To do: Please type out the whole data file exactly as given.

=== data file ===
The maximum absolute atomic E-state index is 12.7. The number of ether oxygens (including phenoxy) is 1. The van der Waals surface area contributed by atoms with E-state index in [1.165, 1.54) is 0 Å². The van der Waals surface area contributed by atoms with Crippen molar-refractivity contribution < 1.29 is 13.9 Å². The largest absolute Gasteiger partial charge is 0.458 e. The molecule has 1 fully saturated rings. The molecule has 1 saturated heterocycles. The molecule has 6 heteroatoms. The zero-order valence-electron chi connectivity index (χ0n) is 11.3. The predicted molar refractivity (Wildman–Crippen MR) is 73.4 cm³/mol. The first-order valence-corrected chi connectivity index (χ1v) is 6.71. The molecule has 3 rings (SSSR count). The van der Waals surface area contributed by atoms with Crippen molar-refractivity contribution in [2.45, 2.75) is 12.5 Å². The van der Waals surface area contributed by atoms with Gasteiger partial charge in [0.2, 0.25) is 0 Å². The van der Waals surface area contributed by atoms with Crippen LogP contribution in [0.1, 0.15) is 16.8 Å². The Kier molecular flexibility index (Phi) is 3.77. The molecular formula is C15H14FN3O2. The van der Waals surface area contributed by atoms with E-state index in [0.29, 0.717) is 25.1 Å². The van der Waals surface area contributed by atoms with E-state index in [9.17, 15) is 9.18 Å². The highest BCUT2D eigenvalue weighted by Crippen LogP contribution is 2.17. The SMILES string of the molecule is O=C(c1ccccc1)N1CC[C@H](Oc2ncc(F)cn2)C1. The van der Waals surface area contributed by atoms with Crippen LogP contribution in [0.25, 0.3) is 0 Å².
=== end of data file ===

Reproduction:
The maximum absolute atomic E-state index is 12.7. The number of ether oxygens (including phenoxy) is 1. The van der Waals surface area contributed by atoms with E-state index in [1.165, 1.54) is 0 Å². The van der Waals surface area contributed by atoms with Crippen molar-refractivity contribution < 1.29 is 13.9 Å². The largest absolute Gasteiger partial charge is 0.458 e. The molecule has 1 fully saturated rings. The molecule has 1 saturated heterocycles. The molecule has 6 heteroatoms. The zero-order valence-electron chi connectivity index (χ0n) is 11.3. The predicted molar refractivity (Wildman–Crippen MR) is 73.4 cm³/mol. The first-order valence-corrected chi connectivity index (χ1v) is 6.71. The molecule has 3 rings (SSSR count). The van der Waals surface area contributed by atoms with Crippen molar-refractivity contribution in [2.45, 2.75) is 12.5 Å². The van der Waals surface area contributed by atoms with Gasteiger partial charge in [0.2, 0.25) is 0 Å². The van der Waals surface area contributed by atoms with Crippen LogP contribution in [0.1, 0.15) is 16.8 Å². The Kier molecular flexibility index (Phi) is 3.77. The molecular formula is C15H14FN3O2. The van der Waals surface area contributed by atoms with E-state index in [0.29, 0.717) is 25.1 Å². The van der Waals surface area contributed by atoms with E-state index in [9.17, 15) is 9.18 Å². The highest BCUT2D eigenvalue weighted by Crippen LogP contribution is 2.17. The SMILES string of the molecule is O=C(c1ccccc1)N1CC[C@H](Oc2ncc(F)cn2)C1. The van der Waals surface area contributed by atoms with Crippen LogP contribution in [0.25, 0.3) is 0 Å².